A “Magician” Reveals the Secrets of Phoenix LiveView

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Card magic trick

While magic tricks can mystify and entice audiences, there is always some sleight of hand, hidden mechanism, or illusion used to make impossible feats seem possible. Like a magician’s captive audience, programming can have a similar impact on end users who experience impeccable web applications, without ever knowing how they were developed.

At ElixirConf 2019, DockYard Engineering Manager Alex Garibay revealed some of the “secrets” behind Phoenix LiveView, an exciting new way to build interactive, real-time web applications in Elixir that requires little or no custom JavaScript.

LiveView, built on Phoenix’s excellent WebSocket report, harnesses the Erlang VM’s ability to run millions of tiny, isolated, stateful processes. It simplifies development by keeping the view logic server-side, yet achieves stunningly fast updates and low latency.

While LiveView may seem like magic at first glance, Alex discussed what makes it possible, from the server to the browser. LiveView is built on the tools already available to programmers via Elixir and Phoenix with a little help from client-side JavaScript (courtesy of LiveView’s creator and DockYarder Chris McCord). This empowers programmers with a range of skill sets by lessening the technical burden and reducing the need to learn JavaScript.

In his presentation, Alex shared tips and tricks to make the most of LiveView applications while outlining the three core elements that make it all possible: Live EEx, Phoenix Channels, and JavaScript. LiveView is an abstraction over GenServer and uses LiveEEx templates and Phoenix Channels to power the internals. It then interacts with JavaScript to provide communication of events between the server and the browser.

  1. Live EEx (LEEx): is responsible for rendering templates and dynamic changes in a stateful mode based on any data that changes within the process. Built on Phoenix’s regular EEx template, programmers can use a familiar syntax for LEEx if they are already using the templating system.
  2. Phoenix Channels: are the abstraction that serve as mechanisms for bi-directional communication between the browser and the server. This opens an entry point into the application for the WebSocket endpoint and uses Phoenix LiveView’s own socket implementation within a single channel with the topic prefix of “lv”. This is then the topic that’s used for all LiveView communication.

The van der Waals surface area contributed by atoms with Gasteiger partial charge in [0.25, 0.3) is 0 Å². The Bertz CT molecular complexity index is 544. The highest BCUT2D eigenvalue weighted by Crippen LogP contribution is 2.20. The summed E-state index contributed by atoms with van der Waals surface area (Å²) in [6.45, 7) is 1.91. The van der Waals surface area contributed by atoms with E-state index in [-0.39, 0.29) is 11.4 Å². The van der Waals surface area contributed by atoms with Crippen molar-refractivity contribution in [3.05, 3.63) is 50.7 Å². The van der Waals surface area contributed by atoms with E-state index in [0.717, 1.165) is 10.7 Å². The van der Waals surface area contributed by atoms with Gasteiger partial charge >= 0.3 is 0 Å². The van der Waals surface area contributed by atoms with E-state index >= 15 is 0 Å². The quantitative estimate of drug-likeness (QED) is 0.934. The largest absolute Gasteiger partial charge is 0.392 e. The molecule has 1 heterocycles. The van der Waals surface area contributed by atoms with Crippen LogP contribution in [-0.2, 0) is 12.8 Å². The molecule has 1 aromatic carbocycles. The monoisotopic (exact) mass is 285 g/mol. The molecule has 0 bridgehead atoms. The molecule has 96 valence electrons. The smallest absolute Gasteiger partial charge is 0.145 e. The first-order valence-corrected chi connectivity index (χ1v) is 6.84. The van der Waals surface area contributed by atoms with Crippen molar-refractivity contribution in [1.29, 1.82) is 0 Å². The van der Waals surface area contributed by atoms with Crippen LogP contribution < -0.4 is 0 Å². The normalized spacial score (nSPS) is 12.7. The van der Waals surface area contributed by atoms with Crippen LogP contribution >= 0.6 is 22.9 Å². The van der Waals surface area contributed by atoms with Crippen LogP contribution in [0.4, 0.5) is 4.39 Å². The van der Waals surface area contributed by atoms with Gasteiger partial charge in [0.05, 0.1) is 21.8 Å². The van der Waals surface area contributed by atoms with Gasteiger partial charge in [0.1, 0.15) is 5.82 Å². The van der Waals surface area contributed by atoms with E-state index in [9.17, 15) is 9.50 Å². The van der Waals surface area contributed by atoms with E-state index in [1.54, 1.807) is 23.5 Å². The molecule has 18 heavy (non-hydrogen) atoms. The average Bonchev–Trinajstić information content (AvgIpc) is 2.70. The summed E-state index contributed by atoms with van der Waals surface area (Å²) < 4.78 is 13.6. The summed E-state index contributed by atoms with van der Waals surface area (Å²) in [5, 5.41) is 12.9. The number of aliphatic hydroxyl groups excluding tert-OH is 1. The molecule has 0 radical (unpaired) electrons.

3. JavaScript: While Phoenix LiveView relies on little JavaScript, it is still necessary to bring everything to life. JavaScript serves as the glue to make LEEx and Phoenix channels work together, reliably, and in real time.

With Phoenix LiveView, programmers can use less code to develop flawless real-time web applications that are nothing short of magical for users.

LiveView eliminates the need to immediately reach for a front-end library or framework to deliver rich user experiences, Alex said in the presentation. “You can truly write rich, interactive user interfaces using the tools you are already familiar with in the Elixir ecosystem — all without needing to write JavaScript.”

Regardless of your Elixir experience level, this presentation offers a look behind the curtain to show how Phoenix LiveView works to empower programmers to create stunning, real-time user experiences from server-rendered HTML.

Watch the full ElixirConf 2019 presentation below to learn more about how Phoenix LiveView works and be sure to enter the Phoenix Phrenzy coding challenge to show us what you can do with Phoenix LiveView.

DockYard is a digital product agency offering custom software, mobile, and web application development consulting. We provide exceptional professional services in strategy, user experience, design, and full stack engineering using Ember.js and Elixir. With consultants nationwide, we’ve got experts in key markets across the United States, including San Francisco, Kansas City, New Orleans, Indianapolis, Chicago, Nashville, Cincinnati, Raleigh-Durham, and New York.